db2 "create database mydb automatic storage yes on /mnt/dbdata
                  dbpath /mnt/mydb"
                  In th...
Note: The new log path setting will not become effective until all the users
                are disconnected and the data...
Where:
                  DBName identifies the name assigned to the database whose logging method
                  is to ...
Where:
                 – DBName identifies the name assigned to the database that is to be backed
                   up.
...
in a consistent state, you need to temporarily suspend all disk write
                  operations to the primary database...
In the above example, stndstore is name of the storage system where FlexVol
               volumes for the standby databas...
For example, to break the SnapMirror relationship for a volume named
                  sdbdata that resides on the destina...
– DatabaseAlias identifies the alias name assigned to the database that is
                   being cataloged.
           ...
2. Enable the automatic client reroute feature.
                  To enable the automatic client reroute feature, execute ...
6. Start HADR on the standby database.
                 Next, you need to start HADR on the standby database by executing ...
db2 update db cfg for mydb using HADR_SYNCMODE NEARSYNC
                  db2 update db cfg for mydb using HADR_TIMEOUT 12...
[DB2InstallationPath]/instance/db2icrt -u [FencedUser]
                  [InstanceName]
                  Where:
         ...
Clone a standby database
              To clone a standby database you need to complete the following steps:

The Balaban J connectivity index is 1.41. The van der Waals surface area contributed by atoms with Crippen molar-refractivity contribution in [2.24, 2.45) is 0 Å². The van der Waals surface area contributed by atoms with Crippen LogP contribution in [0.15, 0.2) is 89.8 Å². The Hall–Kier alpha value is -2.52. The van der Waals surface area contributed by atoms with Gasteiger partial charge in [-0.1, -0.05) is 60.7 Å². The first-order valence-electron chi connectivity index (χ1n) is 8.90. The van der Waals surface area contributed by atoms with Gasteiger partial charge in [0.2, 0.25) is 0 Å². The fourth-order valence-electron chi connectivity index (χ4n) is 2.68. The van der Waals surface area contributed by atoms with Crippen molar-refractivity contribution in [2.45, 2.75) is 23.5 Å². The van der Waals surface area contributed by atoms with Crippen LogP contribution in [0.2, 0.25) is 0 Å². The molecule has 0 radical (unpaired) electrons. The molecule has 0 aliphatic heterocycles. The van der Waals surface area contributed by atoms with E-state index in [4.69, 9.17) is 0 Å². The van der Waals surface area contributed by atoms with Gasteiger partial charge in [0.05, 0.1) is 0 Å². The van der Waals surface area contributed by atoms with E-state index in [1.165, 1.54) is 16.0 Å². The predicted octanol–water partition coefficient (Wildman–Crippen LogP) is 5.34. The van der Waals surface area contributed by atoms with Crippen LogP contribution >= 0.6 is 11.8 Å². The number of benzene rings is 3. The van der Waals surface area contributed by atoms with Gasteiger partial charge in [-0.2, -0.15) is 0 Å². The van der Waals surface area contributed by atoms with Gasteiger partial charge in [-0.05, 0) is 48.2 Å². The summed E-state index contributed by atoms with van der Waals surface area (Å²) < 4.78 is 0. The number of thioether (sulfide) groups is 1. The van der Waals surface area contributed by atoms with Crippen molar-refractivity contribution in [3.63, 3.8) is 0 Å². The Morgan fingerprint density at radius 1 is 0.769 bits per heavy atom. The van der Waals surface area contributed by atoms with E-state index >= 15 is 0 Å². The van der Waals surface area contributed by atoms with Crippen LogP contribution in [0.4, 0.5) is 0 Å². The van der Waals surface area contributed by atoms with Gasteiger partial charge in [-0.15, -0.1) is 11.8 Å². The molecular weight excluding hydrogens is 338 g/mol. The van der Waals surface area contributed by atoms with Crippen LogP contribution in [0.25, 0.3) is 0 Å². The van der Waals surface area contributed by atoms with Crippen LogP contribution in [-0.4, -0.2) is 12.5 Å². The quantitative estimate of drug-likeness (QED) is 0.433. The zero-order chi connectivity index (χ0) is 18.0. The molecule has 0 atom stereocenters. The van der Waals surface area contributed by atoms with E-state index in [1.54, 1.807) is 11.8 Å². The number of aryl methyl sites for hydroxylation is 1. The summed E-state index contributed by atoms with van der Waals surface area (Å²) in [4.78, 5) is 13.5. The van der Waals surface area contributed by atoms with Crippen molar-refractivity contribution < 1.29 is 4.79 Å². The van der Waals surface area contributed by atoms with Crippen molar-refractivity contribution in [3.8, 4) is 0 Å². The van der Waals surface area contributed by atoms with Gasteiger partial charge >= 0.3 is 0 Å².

...
It is recommended that you develop a naming convention and assign a
               meaningful name to the Snapshot copies ...
rsh stndstore vol clone create sdbdata_cl -s none -b sdbdata

                   Important: The -s option of the vol clone...
Example 6 Mount entry
               [MountPoint]:
               dev      = [StorageSystemVolume]
               mount   ...
Building a Standby DB2 Database using IBM System Storage N ...
Building a Standby DB2 Database using IBM System Storage N ...
Building a Standby DB2 Database using IBM System Storage N ...
Building a Standby DB2 Database using IBM System Storage N ...
Building a Standby DB2 Database using IBM System Storage N ...
Building a Standby DB2 Database using IBM System Storage N ...
Building a Standby DB2 Database using IBM System Storage N ...
Building a Standby DB2 Database using IBM System Storage N ...
Building a Standby DB2 Database using IBM System Storage N ...
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  1. 1. Redpaper Alex Osuna Dale McInnis Jawahar Lal Roger Sanders Using IBM System Storage N Series Technology and DB2 9 HADR to Build a Standby Database Introduction DB2® customers using IBM® N Series storage systems for database storage must take advantage of advanced features of Data ONTAP® such as SnapMirror®, FlexVol®, FlexClone®, and RAID-DP™ to ensure data availability and reliability. These features combined with high availability disaster recovery (HADR) deliver highest ROI. SnapMirror allows building a standby database in few quick and easy steps. Similarly, the FlexClone technology allows creating an exact copy of the standby database without consuming any additional space. In today's world, businesses have their operations around the globe and need to operate 24x7 to serve customers' needs. In order to stay on top of competition and meet customer expectations, the computing system serving the business has to be virtually 100% reliable. To help, DB2 has integrated the HADR feature into DB2 version 8.2 and higher. The HADR and automatic client rerouting capability features enable customers to protect their DB2 databases against prolonged downtime. © Copyright IBM Corp. 2008. All rights reserved. ibm.com/redbooks 1